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I have some questions about normal ordering in quantum field theory: I already read this very good question with very very good answers and this other question with other very good answers (I read also this one and many others, but without understanding much).

For what I understood, normal ordering is more a simbolic operation than an operator, so if for example I have \begin{equation*} \left[\hat{a},\hat{a}^\dagger\right] = 1 \end{equation*} Then I'm not authorized to say that $:\hat{a}\hat{a}^\dagger:=:\hat{a}^\dagger\hat{a}:+:1:$ (where I think that $:1:=1$ demonstrated through unitary operators). What I don't understand here is

  • The main fact is that this operation is non-linear? So (even if here the answer from Sebastiano Peotta seems to say the opposite) \begin{equation*} :\hat{a}^\dagger\hat{a}:+:1: \neq :\hat{a}^\dagger\hat{a}+1: \,? \end{equation*}

  • Or the main fact is that this operation doesn't care about operatorial equalities? In that case I would just have \begin{equation*} :\hat{a}\hat{a}^\dagger: \neq :\hat{a}^\dagger\hat{a}+1: \,? \end{equation*}

At the same time I wasn't able to find this kind of question, that is the main doubt that I have:

  • what if I rename the operator with the following substitution $\hat{b}^\dagger=\hat{a}$? In that case $:\hat{a}\hat{a}^\dagger:=\hat{a}^\dagger\hat{a}$, but $:\hat{b}^\dagger\hat{b}:=\hat{b}^\dagger\hat{b}=\hat{a}\hat{a}^\dagger$!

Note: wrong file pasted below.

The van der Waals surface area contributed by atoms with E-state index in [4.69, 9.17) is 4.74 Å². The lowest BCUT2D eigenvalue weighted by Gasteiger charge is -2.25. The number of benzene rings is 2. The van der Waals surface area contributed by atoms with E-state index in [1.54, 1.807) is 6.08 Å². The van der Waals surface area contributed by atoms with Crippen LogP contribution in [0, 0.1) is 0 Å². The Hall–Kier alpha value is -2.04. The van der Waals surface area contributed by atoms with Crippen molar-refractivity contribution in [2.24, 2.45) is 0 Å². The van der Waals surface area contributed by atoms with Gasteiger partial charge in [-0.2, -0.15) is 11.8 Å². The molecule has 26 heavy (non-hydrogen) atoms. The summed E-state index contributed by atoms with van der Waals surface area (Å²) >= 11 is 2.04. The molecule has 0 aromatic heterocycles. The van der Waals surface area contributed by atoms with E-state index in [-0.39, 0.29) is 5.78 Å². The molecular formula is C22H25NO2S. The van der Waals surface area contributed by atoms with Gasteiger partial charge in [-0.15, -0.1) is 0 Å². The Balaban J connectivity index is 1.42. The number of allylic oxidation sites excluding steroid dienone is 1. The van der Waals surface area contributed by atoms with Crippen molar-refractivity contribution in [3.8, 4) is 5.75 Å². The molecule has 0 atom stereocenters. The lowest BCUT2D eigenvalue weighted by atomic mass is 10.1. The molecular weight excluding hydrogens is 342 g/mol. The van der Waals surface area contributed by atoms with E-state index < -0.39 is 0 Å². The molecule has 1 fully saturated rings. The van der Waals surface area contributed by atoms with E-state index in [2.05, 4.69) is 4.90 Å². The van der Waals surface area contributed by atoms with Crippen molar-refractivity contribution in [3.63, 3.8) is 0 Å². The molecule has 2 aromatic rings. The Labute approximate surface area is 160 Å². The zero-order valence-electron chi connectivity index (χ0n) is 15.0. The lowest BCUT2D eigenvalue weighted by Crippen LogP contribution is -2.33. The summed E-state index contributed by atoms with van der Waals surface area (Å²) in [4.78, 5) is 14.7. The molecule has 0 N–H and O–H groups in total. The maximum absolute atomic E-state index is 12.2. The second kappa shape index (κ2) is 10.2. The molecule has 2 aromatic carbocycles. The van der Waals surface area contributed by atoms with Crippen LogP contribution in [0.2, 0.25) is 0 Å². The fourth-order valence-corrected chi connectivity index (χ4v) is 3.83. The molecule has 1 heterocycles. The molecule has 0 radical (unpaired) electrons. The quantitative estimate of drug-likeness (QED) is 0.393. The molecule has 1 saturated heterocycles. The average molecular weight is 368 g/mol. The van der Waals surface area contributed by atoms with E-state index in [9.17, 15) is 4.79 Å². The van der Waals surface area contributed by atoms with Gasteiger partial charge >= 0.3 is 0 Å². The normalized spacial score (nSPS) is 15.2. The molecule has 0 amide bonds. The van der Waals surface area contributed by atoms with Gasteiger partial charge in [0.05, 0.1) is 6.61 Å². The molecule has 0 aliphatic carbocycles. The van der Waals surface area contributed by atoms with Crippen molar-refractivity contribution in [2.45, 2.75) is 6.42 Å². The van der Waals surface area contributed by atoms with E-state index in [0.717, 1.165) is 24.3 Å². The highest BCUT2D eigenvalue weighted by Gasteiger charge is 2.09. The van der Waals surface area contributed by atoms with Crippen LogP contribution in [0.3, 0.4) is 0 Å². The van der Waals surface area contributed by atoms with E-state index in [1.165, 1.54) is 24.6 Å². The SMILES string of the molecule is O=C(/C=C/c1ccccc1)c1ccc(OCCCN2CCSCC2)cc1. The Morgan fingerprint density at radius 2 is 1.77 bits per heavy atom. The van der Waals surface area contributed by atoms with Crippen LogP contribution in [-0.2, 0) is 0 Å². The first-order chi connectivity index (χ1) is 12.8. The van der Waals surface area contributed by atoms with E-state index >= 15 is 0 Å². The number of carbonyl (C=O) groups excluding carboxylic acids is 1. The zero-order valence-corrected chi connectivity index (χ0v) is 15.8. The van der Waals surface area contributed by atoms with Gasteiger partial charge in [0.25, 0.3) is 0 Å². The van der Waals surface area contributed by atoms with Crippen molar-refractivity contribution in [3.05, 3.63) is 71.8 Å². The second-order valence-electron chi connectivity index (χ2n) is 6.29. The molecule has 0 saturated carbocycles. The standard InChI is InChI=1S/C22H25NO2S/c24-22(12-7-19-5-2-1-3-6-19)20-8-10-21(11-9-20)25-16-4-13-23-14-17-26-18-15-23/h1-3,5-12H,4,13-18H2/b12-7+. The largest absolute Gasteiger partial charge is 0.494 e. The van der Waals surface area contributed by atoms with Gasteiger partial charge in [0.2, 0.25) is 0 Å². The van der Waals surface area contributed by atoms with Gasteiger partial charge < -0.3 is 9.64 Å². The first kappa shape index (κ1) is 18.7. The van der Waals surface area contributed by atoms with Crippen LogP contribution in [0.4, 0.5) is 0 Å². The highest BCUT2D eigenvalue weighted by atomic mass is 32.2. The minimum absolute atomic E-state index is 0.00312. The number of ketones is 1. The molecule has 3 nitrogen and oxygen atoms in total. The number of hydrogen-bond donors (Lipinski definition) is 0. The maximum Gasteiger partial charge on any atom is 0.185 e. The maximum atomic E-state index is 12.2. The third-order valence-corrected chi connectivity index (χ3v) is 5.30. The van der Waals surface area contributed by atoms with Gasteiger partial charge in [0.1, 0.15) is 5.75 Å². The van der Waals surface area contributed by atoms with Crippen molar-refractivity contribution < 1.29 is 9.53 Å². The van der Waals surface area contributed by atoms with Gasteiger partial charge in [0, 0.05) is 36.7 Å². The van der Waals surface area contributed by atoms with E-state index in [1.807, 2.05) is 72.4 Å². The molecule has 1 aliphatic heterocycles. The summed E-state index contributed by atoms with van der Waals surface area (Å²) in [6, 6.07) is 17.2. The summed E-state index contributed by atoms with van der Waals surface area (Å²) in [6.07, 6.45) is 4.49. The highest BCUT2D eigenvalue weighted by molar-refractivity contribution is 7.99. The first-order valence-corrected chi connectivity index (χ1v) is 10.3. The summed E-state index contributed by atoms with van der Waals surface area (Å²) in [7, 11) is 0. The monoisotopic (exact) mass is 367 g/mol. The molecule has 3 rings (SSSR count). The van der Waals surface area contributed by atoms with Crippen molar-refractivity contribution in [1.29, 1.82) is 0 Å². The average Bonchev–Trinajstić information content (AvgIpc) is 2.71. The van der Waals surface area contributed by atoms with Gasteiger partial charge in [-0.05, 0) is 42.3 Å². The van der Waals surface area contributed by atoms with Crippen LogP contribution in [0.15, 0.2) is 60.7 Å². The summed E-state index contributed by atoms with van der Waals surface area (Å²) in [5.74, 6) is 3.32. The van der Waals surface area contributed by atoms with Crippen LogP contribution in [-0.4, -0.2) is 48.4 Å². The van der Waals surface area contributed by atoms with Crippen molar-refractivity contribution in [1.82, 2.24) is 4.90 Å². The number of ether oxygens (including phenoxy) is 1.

Is this crazy or am I doing something wrong (very likely)?

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  • $\begingroup$ Do you have a reason to think the equality doesn't hold? my understanding is that operator equations hold inside of expectation values(upto contact terms) and this is precisely what makes normal ordering linear. $\endgroup$
    – Anonjohn
    Oct 9, 2020 at 14:51
  • $\begingroup$ @Anonjohn The problem about linearity is that in this case $:\hat{a}\hat{a}^\dagger-\hat{a}^\dagger\hat{a}:=:1:\Rightarrow:\hat{a}\hat{a}^\dagger:-:\hat{a}^\dagger\hat{a}:=:1:$, but $:1:=1$ and so you would have $0=1$. $\endgroup$
    – Rob Tan
    Oct 9, 2020 at 14:57
  • $\begingroup$ Forgive me for obtuse, but how did you conclude that $:\hat{a}\hat{a}^{\dagger}:=:\hat{a}^{\dagger}\hat{a}:$? The very equations you write indicate that they differ by the identity operator in a free theory. And indeed they do? $\endgroup$
    – Anonjohn
    Oct 9, 2020 at 15:01
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    $\begingroup$ @Anonjohn No no I am obtuse ahah For what I read the fact that $:\hat{a}\hat{a}^\dagger:=:\hat{a}^\dagger\hat{a}:=\hat{a}^\dagger\hat{a}$ is just a definition $\endgroup$
    – Rob Tan
    Oct 9, 2020 at 15:03

2 Answers 2

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The main point is that the normal ordering procedure $:~:$ does not take operators to operators, but symbols/functions to operators, cf. e.g. this & this Phys.SE posts.

  • With this understanding, the normal ordering procedure $:~:$ becomes a linear map, cf. OP's first bullet point.

  • A commutator of symbols/functions is manifestly zero, which resolves OP's second bullet point.

  • The third bullet point seems to be mostly a notation/semantic issue: There is no reason why creation (annihilation) operators should have (not have) a dagger, respectively. One could in principle chose an opposite non-standard notation.